After several days, the beads become full of calcium and magnesium ions and can no longer soften water. But, when your softener regenerates again, the beads are replenished with more sodium ions, leaving you with softer water.

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Do “No Salt” Water Conditioners work?

The answer is in the results. If hard water conditioned by one of these products “acted soft”, it would form suds when mixed with soap. It doesn’t. The water coming out of these products acts no differently and, when analyzed, has the same chemical composition as the water going in. The “no salt” conditioners do not soften water nor do they make it “act soft”. These claims are false.

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What is "mushing" and why should I avoid It?

Occasionally, if you use rock salt which is too loosely compacted and full of insoluble matter, you may find that the salt reverts to tiny crystals of evaporated salt – similar to table salt.  These crystals may bond, creating a thick mass in your brine tank.  This “mushing” may interrupt brine production – the key element for refreshing the resin beads in your Softener.  Without brine, your Softener can’t produce soft water.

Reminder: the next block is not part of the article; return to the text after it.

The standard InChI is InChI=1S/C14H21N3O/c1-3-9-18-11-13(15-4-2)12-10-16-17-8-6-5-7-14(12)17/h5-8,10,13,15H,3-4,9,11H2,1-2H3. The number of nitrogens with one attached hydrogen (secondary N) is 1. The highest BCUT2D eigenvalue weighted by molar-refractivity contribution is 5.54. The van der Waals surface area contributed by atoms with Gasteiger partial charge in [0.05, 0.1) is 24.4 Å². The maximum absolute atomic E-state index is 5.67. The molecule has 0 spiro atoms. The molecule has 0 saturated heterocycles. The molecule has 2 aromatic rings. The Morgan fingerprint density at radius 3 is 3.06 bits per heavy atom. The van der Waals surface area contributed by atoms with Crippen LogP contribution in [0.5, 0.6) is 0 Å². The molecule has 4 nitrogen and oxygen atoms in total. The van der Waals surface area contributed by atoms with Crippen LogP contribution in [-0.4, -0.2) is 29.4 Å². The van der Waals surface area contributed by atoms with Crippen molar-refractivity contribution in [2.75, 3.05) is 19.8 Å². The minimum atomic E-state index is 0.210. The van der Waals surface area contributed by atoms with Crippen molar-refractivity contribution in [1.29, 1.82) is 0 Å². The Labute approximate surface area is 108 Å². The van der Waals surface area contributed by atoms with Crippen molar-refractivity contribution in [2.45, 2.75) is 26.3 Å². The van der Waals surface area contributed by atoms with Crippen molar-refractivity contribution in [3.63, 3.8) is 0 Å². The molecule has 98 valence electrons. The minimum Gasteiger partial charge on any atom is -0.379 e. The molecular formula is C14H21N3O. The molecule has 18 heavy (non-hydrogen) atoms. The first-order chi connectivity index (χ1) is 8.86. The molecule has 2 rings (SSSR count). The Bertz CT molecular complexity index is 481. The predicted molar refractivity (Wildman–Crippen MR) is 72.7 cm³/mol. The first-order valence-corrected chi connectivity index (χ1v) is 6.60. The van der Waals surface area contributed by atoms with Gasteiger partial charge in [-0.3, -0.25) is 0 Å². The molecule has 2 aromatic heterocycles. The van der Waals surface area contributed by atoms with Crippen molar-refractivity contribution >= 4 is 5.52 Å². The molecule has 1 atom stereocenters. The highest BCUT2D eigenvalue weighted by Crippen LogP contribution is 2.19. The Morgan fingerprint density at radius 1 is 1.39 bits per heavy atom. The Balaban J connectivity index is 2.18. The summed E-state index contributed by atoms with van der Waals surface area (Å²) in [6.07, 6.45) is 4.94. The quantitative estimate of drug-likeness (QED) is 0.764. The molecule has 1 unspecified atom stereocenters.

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What is bridging?

Bridging is a condition that sometimes occurs in the brine tank when salt sticks together forming a “bridge” that prohibits it from coming into contact with the water in the tank.  You can eliminate bridging by using a 100% water soluble Pellet salt in your brine tank.

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How often should I add salt to my softener?

The more often your Softener regenerates, the more often you’ll need to add salt.  A good general rule of thumb is to check your Softener once a month.  To maintain consistently soft water, keep your salt level at a maximum of half-full at all times.

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Which salt should I put in my softener?

Crystal II or Crystal Plus – premium quality Pellet Salt.  Avoid rock salt as it is too loosely compacted and full of insoluble matter

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What is the difference between softening water and filtering water?